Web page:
Detecting Cancer at the Dentist's Office

August 24, 2008 12:00:00 AM PDT
Every two minutes, a woman is diagnosed with breast cancer. Every thirteen minutes, a woman dies from this disease. Early detection may be the key to surviving it ? so what if finding out you had it could be as simple as going to the dentist? It could happen!It wasn't long ago, Resa Ott's life was threatened by cancer.

"It takes the wind out of your sails and you don't want to die," Ott says.

Had a double mastectomy. Now she's cancer-free. But her story is not unusual ... one in eight women will battle breast cancer in her lifetime and the battle against this disease has become personal for Dr. Charles Streckfus.

"Cancer essentially wiped out my family," says Charles Streckfus, D.D.S., a professor of diagnostic services at the University of Texas in Houston. "My mother and father were killed back to back with cancer and left my sister orphaned, so it's somewhat of a grudge match."

That why he's developing a test to catch breast cancer that can be given at the dentist's office. His idea is as simple as chewing gum!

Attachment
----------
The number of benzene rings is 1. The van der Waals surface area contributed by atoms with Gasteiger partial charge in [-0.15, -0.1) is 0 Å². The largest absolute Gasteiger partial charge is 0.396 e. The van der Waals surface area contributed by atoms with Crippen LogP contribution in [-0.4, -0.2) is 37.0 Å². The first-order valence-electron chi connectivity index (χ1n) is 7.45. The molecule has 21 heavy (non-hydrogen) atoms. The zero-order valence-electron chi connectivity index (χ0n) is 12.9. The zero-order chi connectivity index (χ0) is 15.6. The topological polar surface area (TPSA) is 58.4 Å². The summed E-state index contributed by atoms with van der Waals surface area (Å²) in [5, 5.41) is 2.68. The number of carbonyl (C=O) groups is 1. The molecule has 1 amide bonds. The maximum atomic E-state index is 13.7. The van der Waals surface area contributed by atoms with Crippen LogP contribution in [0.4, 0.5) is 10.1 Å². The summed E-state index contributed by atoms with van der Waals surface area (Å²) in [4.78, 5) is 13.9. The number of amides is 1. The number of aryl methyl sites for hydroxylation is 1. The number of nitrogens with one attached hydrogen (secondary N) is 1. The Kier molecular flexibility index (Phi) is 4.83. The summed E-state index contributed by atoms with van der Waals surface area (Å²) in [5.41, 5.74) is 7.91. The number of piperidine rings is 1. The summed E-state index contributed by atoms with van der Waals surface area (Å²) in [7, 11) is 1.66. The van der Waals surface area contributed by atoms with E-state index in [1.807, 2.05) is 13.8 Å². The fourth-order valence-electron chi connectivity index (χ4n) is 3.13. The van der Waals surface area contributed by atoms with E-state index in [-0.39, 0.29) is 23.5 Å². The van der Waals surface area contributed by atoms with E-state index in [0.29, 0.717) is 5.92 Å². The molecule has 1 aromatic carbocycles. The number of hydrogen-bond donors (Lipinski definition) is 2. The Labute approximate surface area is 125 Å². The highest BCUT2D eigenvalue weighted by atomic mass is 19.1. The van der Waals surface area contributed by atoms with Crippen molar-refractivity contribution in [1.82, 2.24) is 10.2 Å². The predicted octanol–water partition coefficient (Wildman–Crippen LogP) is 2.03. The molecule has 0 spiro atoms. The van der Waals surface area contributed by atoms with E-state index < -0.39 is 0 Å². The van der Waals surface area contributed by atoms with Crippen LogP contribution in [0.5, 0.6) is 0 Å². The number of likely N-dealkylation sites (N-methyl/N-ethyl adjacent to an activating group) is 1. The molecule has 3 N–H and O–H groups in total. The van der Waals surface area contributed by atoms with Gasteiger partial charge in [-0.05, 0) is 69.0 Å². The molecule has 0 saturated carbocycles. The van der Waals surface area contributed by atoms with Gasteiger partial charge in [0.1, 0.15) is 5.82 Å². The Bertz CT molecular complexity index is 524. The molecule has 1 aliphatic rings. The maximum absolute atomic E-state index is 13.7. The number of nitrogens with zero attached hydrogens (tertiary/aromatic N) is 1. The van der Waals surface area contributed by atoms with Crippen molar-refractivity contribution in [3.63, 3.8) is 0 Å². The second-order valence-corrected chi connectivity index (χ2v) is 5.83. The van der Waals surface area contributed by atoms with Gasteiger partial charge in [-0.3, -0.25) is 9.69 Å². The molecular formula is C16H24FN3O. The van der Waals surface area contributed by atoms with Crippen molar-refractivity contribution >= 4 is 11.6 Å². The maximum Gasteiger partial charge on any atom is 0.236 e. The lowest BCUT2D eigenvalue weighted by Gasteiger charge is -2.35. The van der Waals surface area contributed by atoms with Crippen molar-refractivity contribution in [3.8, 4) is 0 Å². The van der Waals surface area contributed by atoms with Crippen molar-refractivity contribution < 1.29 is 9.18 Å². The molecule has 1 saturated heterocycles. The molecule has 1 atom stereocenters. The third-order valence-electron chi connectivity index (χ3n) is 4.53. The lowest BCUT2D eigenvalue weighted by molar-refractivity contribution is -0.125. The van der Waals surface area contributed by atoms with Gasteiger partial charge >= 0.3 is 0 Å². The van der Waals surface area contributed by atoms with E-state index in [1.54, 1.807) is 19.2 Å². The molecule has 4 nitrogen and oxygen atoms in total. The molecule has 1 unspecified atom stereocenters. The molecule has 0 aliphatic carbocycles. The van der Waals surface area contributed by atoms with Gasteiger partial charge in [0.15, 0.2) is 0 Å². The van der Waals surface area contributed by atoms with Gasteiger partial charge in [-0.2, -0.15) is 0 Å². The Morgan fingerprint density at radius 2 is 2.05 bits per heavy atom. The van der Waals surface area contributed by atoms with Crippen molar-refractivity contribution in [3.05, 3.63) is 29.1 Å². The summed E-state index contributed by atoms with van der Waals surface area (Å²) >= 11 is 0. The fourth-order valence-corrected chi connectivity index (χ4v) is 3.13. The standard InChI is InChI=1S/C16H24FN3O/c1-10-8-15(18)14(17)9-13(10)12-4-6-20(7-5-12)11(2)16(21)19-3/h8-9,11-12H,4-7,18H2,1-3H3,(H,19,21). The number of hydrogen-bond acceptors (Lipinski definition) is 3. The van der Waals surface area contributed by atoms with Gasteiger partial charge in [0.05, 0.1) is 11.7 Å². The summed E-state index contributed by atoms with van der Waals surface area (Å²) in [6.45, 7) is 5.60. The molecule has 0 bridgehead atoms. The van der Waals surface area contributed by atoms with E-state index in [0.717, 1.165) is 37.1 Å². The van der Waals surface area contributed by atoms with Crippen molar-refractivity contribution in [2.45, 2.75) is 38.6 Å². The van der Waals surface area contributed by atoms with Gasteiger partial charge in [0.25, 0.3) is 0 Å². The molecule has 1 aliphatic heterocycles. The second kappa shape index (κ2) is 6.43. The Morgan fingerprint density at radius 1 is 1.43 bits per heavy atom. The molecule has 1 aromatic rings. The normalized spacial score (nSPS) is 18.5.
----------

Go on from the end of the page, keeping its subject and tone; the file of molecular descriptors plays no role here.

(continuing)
"It's very, very simple," Dr. Streckfus says. "It's extremely inexpensive. We get a gum base. You just chew it on a regular basis and then just spit it into a cup and after five minutes, we take the cup and determine what constituents are in it."

Saliva from the gum is applied to a gold plated chip. A laser will give immediate results. Researchers at the University of Texas identified 49 specific protein markers that provide non-invasive diagnosis of benign and malignant breast tumors.

"When an individual has cancer, a lot of the proteins are altered in saliva, so it could be a good bell weather instrument for presence of disease," Dr. Streckfus says.

He warns this test is an early detection device ? not a replacement for mammograms, ultrasounds or biopsies. But any woman who's had breast cancer knows ? the earlier it's detected ? the better!

"I don't have mammograms any more, so for me to be proactive and chew a piece of gum and have someone say, 'You know, Resa, you're clear.' Oh, talk about peace of mind," Ott says.

The diagnostic device is now being developed to be installed in dentist's offices. This saliva test could also be used to detect ovarian, endometrial, cervical and head and neck cancer.

FOR MORE INFORMATION, PLEASE CONTACT:
The University of Texas
Dental Branch at Houston
www.db.uth.tmc.edu
University of Texas Health and Science Center

For information on Dr. Streckfus' research, contact:
Cynthia Edwards
Cynthia.Edwards@uth.tmc.edu


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